מאת Olivier Poirier-Leroy
- קום לאחר "נפילה"
- הכנס פעולה לחלומותיך
- קח אחריות
- הבט לעבודה הקשה בעניים – ואל תישבר
- בחר דרך – והיצמד אליה
- תרום את חלקך לטיפוח תרבות של הישגיות
- היה חכם עם האימון
Successful swimmers in various forms abound all around us. From the masters swimmer in his 60’s continually crushing best times, to the up-and-coming age grouper, to the international games podium toppers.
What can we learn from these swimmers who perform at a consistently high level?
As it turns out, lots—here are just a few that you can apply to your own swimming:
1. Get up after you get beat down.
Mike Tyson once quipped, “Everybody has a plan until they get punched in the mouth.” While he was talking about the sting of a boxer’s glove, it’s equally applicable to the bite and disappointment that comes with coming up short on a goal.
Will you be the swimmer that allows failure to define them, or will you be the athlete who uses it as a springboard to bigger and better things?
2. Put action to your dreams.
Dreaming and planning are easy. They are safe, and give you the illusion of making progress towards your goals without actually having to do anything. Goals are great, but without meaningful and consistent action they are wishes.
So many swimmers talk about the crazy-awesome things they would like to accomplish in the water. Much fewer actually go through with trying to make it happen.
3. Hold yourself accountable.
At the end of the day, the way you perform is on your shoulders. Sure, it’s easy to blame the pool, your coach, or the nine Nutella sandwiches you had 2 minutes before your race.
But the reality is this:
The overwhelming majority of the influence behind how you do—whether you trained your butt off at practice, paid attention to the details, streamlined your life outside the pool, and so on—are things you have power over.
4. Stare hard work in the face and be unmoved.
The swimmers I respected most during my swimming career weren’t necessarily the fastest in the pool. It was the handful of athletes who showed up every day and were unmoved by the main sets our coaches would scrawl up on the board.
It wasn’t indifference, but that they were mentally tough enough to not be intimidated by the work ahead.
They trusted themselves enough to know they would be okay, and as such, didn’t feel the need to sigh loudly, or complain, or give anything less than their best effort in practice.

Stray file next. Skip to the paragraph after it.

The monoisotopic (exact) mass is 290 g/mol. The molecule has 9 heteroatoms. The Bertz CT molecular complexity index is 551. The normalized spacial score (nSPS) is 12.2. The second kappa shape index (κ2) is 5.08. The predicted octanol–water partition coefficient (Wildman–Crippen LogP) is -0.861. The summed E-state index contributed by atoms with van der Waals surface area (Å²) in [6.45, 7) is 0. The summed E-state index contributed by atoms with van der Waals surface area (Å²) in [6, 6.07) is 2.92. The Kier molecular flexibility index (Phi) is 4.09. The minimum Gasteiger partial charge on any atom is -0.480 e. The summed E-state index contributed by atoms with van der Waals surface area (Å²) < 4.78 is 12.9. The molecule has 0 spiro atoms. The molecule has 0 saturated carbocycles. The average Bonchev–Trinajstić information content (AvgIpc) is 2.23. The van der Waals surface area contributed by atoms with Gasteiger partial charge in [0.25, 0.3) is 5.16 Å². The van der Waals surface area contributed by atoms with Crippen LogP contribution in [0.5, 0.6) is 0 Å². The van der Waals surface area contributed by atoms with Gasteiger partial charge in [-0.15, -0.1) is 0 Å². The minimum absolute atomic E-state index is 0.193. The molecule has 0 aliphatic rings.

5. Pick a path, and stick to it.
The appeal behind shortcuts is understandable:
Less work and more results? Where do I sign up!
The problem with the shortcut culture we live in now is that hard work and the long game have been forsaken for promises of quick fixes and easier (designed as “smarter”) methods.
How often have you decided to improve an aspect of your swimming—diet for example—gone all-in for a couple weeks, and then started the inevitable Googling of easier or more appealing alternatives?
6. Do your part to develop a culture that fosters awesomeness.
You know the swimmer—that kid in your lane who complains through the whole workout.
Who cheats and talks smack about the workout/coach/lifeguard’s makeup to the point that you cannot help but start getting sucked into the cesspool of negativity by the end of practice.
Being a positive and encouraging teammate is the cheapest and easiest investment you can make into your own success.
Be the positive voice in the middle of the storm. Be the encouraging voice to the youngsters.
Not only will it create a better environment to train in, but the support will come back to you five-fold.
7. Be deliberate with your training.
“If you work hard, you’ll be successful!”
In a lot of ways this is totally true, but you need to be a little smarter than that.
Anyone can go to the pool, bang out an ugly 4,000 meters and say, “There, worked hard! Now gimme my success please.” To get supremely good requires you to work hard and to work smart.
When you are working your butt off and doing it with purpose and focus, that is the point you will become unstoppable in the water